Generic Name: oxytocin
- What is oxytocin?
- What are the possible side effects of oxytocin?
- What is the most important information I should know about oxytocin?
- What should I discuss with my healthcare provider before receiving oxytocin?
- How is oxytocin given?
- What happens if I miss a dose?
- What happens if I overdose?
- What should I avoid after receiving oxytocin?
- What other drugs will affect oxytocin?
- Where can I get more information?
What is oxytocin?
Oxytocin is used to induce labor or strengthen labor contractions during childbirth, and to control bleeding after childbirth. Oxytocin is also used to stimulate uterine contractions in a woman with an incomplete or threatened miscarriage.
Oxytocin may also be used for purposes not listed in this medication guide.
What are the possible side effects of oxytocin?
Get emergency medical help if you have signs of an allergic reaction: hives; difficult breathing; swelling of your face, lips, tongue, or throat.
Tell your caregivers at once if you have a serious side effect such as:
- a fast, slow, or uneven heart rate;
- excessive bleeding long after childbirth;
- low levels of sodium in the body--headache, confusion, slurred speech, severe weakness, vomiting, loss of coordination, feeling unsteady; or
- increased blood pressure--severe headache, blurred vision, pounding in your neck or ears, anxiety, nosebleed.
Common side effects may include:
- nausea, vomiting;
- runny nose, sinus pain or irritation;
- memory problems; or
- more intense or more frequent contractions (this is an expected effect of oxytocin).
This is not a complete list of side effects and others may occur. Call your doctor for medical advice about side effects. You may report side effects to FDA at 1-800-FDA-1088.
What is the most important information I should know about oxytocin?
Before you receive oxytocin, tell your doctor about all your medical conditions or allergies, and all the medicines you are using.
What should I discuss with my healthcare provider before receiving oxytocin?
You should not receive this medicine if you have ever had an allergic reaction to oxytocin.
To make sure oxytocin is safe for you, tell your doctor if you have ever had:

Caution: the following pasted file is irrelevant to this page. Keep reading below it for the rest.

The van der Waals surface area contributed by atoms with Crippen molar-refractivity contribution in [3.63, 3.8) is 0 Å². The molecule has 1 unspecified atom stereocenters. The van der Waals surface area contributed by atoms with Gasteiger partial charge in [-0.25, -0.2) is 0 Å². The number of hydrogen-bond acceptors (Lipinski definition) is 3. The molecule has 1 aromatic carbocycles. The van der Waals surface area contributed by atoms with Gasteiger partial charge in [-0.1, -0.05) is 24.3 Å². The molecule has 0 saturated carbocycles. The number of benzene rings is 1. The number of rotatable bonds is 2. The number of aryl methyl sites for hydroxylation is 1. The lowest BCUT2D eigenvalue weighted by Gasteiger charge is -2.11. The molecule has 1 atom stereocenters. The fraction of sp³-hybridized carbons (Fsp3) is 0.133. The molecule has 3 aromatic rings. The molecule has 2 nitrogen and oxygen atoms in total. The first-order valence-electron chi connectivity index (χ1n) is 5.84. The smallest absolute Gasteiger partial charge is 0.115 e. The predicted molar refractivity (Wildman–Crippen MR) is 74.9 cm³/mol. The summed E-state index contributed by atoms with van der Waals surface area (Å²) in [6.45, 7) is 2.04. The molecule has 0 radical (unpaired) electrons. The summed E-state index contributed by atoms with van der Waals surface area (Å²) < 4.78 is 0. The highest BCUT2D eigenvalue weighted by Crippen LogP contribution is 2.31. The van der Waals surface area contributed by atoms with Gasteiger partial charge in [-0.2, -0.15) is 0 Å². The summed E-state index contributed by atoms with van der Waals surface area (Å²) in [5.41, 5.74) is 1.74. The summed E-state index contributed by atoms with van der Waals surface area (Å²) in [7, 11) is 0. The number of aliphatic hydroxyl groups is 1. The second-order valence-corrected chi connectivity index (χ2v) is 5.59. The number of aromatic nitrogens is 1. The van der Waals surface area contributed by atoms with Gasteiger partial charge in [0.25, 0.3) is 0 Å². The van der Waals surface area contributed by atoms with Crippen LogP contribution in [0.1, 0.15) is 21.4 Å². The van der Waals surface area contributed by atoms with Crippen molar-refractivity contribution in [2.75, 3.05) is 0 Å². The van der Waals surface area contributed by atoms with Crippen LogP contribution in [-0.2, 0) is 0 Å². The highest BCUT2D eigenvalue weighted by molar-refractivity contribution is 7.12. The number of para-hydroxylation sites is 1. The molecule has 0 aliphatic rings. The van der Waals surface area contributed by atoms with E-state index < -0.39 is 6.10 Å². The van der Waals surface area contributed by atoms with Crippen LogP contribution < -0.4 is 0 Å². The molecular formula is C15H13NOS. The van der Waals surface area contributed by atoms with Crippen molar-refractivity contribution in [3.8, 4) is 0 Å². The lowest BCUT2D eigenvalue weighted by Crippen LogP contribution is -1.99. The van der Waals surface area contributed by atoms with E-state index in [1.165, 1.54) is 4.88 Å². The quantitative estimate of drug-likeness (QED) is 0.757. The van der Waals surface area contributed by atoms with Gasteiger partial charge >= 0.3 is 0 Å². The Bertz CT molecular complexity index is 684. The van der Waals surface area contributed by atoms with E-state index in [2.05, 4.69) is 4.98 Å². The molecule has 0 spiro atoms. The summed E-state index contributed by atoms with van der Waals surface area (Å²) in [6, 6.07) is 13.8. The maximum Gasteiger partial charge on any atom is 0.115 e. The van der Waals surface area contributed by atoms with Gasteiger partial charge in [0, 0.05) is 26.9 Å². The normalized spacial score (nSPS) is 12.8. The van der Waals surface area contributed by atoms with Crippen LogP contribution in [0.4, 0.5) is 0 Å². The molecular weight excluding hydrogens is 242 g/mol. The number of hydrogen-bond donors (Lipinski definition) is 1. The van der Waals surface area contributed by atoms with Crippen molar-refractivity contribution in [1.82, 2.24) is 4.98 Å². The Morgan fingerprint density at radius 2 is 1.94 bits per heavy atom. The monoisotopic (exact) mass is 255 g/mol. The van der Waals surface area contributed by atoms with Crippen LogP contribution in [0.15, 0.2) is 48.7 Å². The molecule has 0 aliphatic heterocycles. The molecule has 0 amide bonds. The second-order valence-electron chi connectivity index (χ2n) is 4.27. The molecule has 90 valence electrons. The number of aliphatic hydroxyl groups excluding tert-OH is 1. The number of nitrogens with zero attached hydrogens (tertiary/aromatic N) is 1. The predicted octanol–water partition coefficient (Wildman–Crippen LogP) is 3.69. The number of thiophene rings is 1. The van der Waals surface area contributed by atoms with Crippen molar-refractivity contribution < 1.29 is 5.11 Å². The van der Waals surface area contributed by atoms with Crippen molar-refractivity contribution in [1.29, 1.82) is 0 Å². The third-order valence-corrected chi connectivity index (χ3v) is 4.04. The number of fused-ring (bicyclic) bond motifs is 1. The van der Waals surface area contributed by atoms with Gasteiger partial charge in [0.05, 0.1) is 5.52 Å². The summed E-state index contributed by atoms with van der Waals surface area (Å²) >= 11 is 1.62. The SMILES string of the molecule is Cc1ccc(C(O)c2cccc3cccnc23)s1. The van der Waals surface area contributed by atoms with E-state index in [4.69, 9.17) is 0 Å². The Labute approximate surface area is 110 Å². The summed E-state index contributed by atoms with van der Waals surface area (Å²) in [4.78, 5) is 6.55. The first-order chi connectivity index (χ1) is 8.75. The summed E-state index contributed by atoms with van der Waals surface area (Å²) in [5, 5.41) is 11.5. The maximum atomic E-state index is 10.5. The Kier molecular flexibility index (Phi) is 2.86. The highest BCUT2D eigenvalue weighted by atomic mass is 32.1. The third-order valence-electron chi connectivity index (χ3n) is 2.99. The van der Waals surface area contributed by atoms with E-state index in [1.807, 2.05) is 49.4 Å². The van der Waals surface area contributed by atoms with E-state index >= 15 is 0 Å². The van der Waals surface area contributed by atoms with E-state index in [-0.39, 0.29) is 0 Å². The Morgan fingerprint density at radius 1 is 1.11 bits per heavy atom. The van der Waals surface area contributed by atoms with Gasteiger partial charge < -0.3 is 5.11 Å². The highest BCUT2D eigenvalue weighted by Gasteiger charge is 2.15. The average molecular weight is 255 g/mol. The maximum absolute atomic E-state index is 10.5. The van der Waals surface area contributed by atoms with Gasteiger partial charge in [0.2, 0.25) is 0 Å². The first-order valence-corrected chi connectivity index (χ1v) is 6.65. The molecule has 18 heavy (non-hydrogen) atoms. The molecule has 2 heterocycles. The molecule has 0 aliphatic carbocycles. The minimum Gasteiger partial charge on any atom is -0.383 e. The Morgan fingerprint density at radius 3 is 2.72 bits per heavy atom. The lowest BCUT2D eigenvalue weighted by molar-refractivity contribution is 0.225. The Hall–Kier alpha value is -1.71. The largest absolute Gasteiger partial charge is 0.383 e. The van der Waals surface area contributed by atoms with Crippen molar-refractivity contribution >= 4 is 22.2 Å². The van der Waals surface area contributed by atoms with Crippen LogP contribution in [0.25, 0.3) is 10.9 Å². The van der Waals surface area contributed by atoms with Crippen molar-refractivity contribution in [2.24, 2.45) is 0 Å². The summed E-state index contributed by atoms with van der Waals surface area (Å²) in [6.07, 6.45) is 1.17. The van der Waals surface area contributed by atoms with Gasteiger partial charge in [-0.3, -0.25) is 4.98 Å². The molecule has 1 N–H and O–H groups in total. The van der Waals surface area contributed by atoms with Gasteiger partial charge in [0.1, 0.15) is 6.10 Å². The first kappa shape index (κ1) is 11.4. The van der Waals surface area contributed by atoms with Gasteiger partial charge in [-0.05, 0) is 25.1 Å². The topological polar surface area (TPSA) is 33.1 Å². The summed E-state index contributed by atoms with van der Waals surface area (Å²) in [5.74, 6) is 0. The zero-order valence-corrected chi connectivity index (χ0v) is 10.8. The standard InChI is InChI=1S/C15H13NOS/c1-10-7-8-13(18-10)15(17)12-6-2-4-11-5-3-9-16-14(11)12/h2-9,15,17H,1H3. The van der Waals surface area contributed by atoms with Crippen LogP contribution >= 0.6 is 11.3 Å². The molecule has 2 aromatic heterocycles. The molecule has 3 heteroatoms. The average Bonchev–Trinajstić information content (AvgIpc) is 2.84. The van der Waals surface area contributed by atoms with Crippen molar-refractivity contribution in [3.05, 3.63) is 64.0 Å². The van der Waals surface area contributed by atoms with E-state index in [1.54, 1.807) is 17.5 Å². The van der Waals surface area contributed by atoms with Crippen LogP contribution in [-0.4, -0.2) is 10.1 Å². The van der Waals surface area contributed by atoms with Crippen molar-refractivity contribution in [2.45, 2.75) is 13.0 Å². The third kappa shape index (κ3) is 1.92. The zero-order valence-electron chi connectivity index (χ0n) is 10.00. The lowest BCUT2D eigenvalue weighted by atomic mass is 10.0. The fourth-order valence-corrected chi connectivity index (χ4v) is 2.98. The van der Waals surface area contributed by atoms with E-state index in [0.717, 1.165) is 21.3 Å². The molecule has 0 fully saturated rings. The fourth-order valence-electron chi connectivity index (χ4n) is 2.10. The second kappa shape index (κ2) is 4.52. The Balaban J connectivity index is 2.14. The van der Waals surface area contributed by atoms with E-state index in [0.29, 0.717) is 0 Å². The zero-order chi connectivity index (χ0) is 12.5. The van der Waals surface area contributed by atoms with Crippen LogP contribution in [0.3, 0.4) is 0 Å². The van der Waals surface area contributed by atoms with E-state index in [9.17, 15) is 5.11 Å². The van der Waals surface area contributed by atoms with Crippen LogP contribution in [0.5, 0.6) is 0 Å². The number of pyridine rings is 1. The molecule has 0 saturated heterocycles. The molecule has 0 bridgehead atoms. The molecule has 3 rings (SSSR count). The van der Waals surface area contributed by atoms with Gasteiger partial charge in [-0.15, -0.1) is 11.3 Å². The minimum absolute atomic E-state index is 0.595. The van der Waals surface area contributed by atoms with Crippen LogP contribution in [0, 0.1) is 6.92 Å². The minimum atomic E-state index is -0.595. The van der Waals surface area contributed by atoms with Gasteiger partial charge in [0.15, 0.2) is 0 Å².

- genital herpes;
- high blood pressure;
- a heart rhythm disorder;
- cervical cancer;
- a severe infection in your uterus;
- five or more pregnancies;
- a difficult labor because you have a small pelvis;
- surgery on your cervix or uterus (including a prior C-section); or
- if you are less than 37 weeks pregnant.
Also tell your doctor if you are breast-feeding a baby.
How is oxytocin given?
Oxytocin is injected into a vein through an IV. You will receive this injection in a hospital setting.
Your contractions and other vital signs will be watched closely while you are receiving oxytocin. This will help your doctor determine how long to treat you with this medication.
During labor, your baby's heart rate will also be watched with a fetal heart monitor to evaluate any effects of oxytocin on the baby.
What happens if I miss a dose?
Because you will receive oxytocin in a clinical setting, you are not likely to miss a dose.
What happens if I overdose?
Since this medication is given by a healthcare professional in a medical setting, an overdose is unlikely to occur.
What should I avoid after receiving oxytocin?
Follow your doctor's instructions about any restrictions on food, beverages, or activity.
What other drugs will affect oxytocin?
Tell your doctor about all your current medicines and any you start or stop using, especially:
- cough or cold medicine that contains a decongestant (pseudoephedrine or phenylephrine);
- medicines that contain caffeine, such as migraine headache medicine; or
- stimulant medications such as drugs to treat ADHD (attention deficit hyperactivity disorder), including Adderall, Concerta, Daytrana, Ritalin, Strattera, and others.
This list is not complete. Other drugs may interact with oxytocin, including prescription and over-the-counter medicines, vitamins, and herbal products. Not all possible interactions are listed in this medication guide.
Where can I get more information?
Your doctor or pharmacist can provide more information about oxytocin.
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